RNC protesters image by Joeff Davis
Hundreds of ebullient protesters converged on a park a few miles from the Republican convention in Cleveland yesterday to jump around to the band Prophets of Rage, led by B-Real of Cyprus Hill, Tom Morello of Rage Against the Machine, and Chuck D of Public Enemy.
A multiracial, multigenerational crowd bounced up and down with fists in the air to the driving hard-rock guitar and hip hop lyrics. Someone tossed a paper mache pig wearing a blond, Donald Trump wig in the air.
“Hello Cleveland!” shouted Morello, who was wearing a red baseball cap with the words “Make American Rage Again.”
“Thank you for your joy and your rage.”
Introducing a song he said was used to torture inmates at Guantanamo during the George W. Bush Administration, Morello added:
“We’re now gonna use this song to torture those sons of bitches at the Republican National Convention.”
After that, Morello directed the crowd, “We are all gonna meet on the corner and march.”
The End Poverty Now! march, organized by Jobs With Justice, Peace Action, and a plethora of other social justice groups, wound its way through the streets toward the convention center downtown. Marchers chanted, “Whose Streets? Our Streets!” as they were followed by a phalanx of cops on bicycles wearing masks and body armor.
Erik Coleman, a community organizer with Ohio Fight for $15 and Raise Up Cleveland marched with a group of fellow organizers in red t-shirts. “We’re bringing awareness to this—letting people know we’re fighting to end poverty,” Coleman said.
“No one should have to work forty hours a week and live below the poverty level. That’s criminal.”
Code Pink, put on political street theater called Billionaires for Trump before the start of the march. When co-founder Jodie Evans was asked if they had plans to disrupt the convention this year she responded, "of course." Image by Joeff Davis.
Medea Benjamin and the rest of the Code Pink gang (who later that evening successfully disrupted the speeches at the convention) hopped out of a van, lugging bags of fake cash and wearing their trademark pink gowns. They mingled with members of Support Prison Resistance who arrived on a green school bus.
Larry Robinson, a thirty-year-old grocery stocker, and his friend Brittney Hahn, an eighteen-year-old customer service worker, came from Columbus when they found out about the march from their union, the United Food and Commercial Workers. It was the first rally either had attended.
“I was pretty surprised by the turnout,” said Larry. “There are a lot of different characters here.”
Annie Krol, Northern Ohio organizer for the NARAL towered over the crowd in a long purple dress and stilts. Two more young women marched nearby carrying a vagina banner.
“We’re a medical destination state, and yet most women can’t access abortion care, which is a big part of the reason we’re still in poverty,” Krol said.
America, 8, came to the rally with her mother and sister, "I don't like Trump because he wants to deport all the Mexicans," she said. Image by Joeff Davis.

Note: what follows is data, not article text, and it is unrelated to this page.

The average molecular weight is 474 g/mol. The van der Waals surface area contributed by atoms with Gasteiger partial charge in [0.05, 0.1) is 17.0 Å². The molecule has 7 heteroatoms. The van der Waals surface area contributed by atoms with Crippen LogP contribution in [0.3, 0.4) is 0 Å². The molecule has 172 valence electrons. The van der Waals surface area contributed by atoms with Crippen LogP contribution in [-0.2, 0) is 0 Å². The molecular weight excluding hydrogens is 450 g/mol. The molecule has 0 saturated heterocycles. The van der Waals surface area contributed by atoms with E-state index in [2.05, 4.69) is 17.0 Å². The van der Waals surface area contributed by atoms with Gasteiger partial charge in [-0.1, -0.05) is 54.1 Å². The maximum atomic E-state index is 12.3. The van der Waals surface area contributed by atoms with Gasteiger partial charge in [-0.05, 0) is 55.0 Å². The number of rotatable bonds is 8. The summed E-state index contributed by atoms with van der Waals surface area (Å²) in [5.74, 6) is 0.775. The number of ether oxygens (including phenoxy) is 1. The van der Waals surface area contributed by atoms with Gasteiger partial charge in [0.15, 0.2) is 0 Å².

Despite rumors inside the convention hall about violent agitators coming to attack police and spread mayhem, protesters and police alike seemed relaxed and genial.
A group of marchers from the Revolutionary Communist Party gave their section of the blocks-long march a militant feel, carrying a poster of people killed by police and chanting “Stop racist deportation, working people have no nation.”
Gregory (Joey) Johnson, who was the defendant in the 1989 Texas v. Johnson flag-burning case before the Supreme Court declared, through a bullhorn, that he would be burning another flag at the RNC, and briefly led marchers around him in a chant of “burn that rag!”
“I feel compelled to do it,” he explained. “I see it as a symbol of oppression and global exploitation.”
Johnson, like his revolutionary camarades, is as critical of Hillary Clinton he is of Donald Trump.
“The American political conventions are beamed out to the world as if expressing the will of the people. Elections are a sham,” he added. “They’re how the system of capitalism and imperialism imposes itself.”
In Cleveland, where poverty, police killings, and the decline of manufacturing have hit people of color particularly hard, it’s not difficult to see the attraction of revolutionary militancy. But most of the marchers were focused on a message of peace, and on problems closer to home.
The march ended in downtown Cleveland, where Khalid Samad of Cleveland’s Peace in the Hood spoke the names of victims of police violence, including Cleveland’s Tamir Rice. Naubia Loftis, an eighteen-year-old youth activist and camp counselor read poetry.
Loftis was there, she explained, “to make people aware of the injustice in Cleveland.”
“The Republican convention shouldn’t have been in Cleveland,” Loftis said, particularly since the Tamir Rice investigation is still going on. There are a lot of abandoned buildings where Loftis lives, in the north of the city. She added,
“They spent all this money, and they are trying to throw a rug over all the issues like poverty.”
“We don’t want Cleveland to continue to be one of the poorest cities in the nation,” said Samad, who also offered a prayer for understanding and reconciliation at the end of his speech.
“Did you hear any hate speech out here today?” he asked.
“Do we love everybody? Alright. Don’t get it twisted.”
Ruth Conniff is Editor-in-Chief of The Progressive.